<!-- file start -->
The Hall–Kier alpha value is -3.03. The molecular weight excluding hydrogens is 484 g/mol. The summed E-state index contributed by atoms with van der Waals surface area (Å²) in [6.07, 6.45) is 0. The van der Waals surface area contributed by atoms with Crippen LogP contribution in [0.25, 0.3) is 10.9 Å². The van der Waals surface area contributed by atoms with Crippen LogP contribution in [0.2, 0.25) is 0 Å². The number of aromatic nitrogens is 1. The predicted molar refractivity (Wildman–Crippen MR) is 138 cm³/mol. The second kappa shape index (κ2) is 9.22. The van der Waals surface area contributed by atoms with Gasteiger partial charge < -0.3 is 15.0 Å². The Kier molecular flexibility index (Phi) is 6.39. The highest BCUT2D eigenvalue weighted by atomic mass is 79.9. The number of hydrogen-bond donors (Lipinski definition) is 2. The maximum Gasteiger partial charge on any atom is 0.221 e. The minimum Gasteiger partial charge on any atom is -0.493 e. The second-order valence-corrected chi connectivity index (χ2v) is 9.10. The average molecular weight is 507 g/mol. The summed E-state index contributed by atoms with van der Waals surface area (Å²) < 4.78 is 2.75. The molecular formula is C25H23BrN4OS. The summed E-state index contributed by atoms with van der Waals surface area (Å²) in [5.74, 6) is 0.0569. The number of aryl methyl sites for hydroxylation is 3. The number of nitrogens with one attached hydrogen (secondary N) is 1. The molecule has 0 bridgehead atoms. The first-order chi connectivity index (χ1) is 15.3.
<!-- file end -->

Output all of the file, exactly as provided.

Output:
The Hall–Kier alpha value is -3.03. The molecular weight excluding hydrogens is 484 g/mol. The summed E-state index contributed by atoms with van der Waals surface area (Å²) in [6.07, 6.45) is 0. The van der Waals surface area contributed by atoms with Crippen LogP contribution in [0.25, 0.3) is 10.9 Å². The van der Waals surface area contributed by atoms with Crippen LogP contribution in [0.2, 0.25) is 0 Å². The number of aromatic nitrogens is 1. The predicted molar refractivity (Wildman–Crippen MR) is 138 cm³/mol. The second kappa shape index (κ2) is 9.22. The van der Waals surface area contributed by atoms with Gasteiger partial charge < -0.3 is 15.0 Å². The Kier molecular flexibility index (Phi) is 6.39. The highest BCUT2D eigenvalue weighted by atomic mass is 79.9. The number of hydrogen-bond donors (Lipinski definition) is 2. The maximum Gasteiger partial charge on any atom is 0.221 e. The minimum Gasteiger partial charge on any atom is -0.493 e. The second-order valence-corrected chi connectivity index (χ2v) is 9.10. The average molecular weight is 507 g/mol. The summed E-state index contributed by atoms with van der Waals surface area (Å²) < 4.78 is 2.75. The molecular formula is C25H23BrN4OS. The summed E-state index contributed by atoms with van der Waals surface area (Å²) in [5.74, 6) is 0.0569. The number of aryl methyl sites for hydroxylation is 3. The number of nitrogens with one attached hydrogen (secondary N) is 1. The molecule has 0 bridgehead atoms. The first-order chi connectivity index (χ1) is 15.3.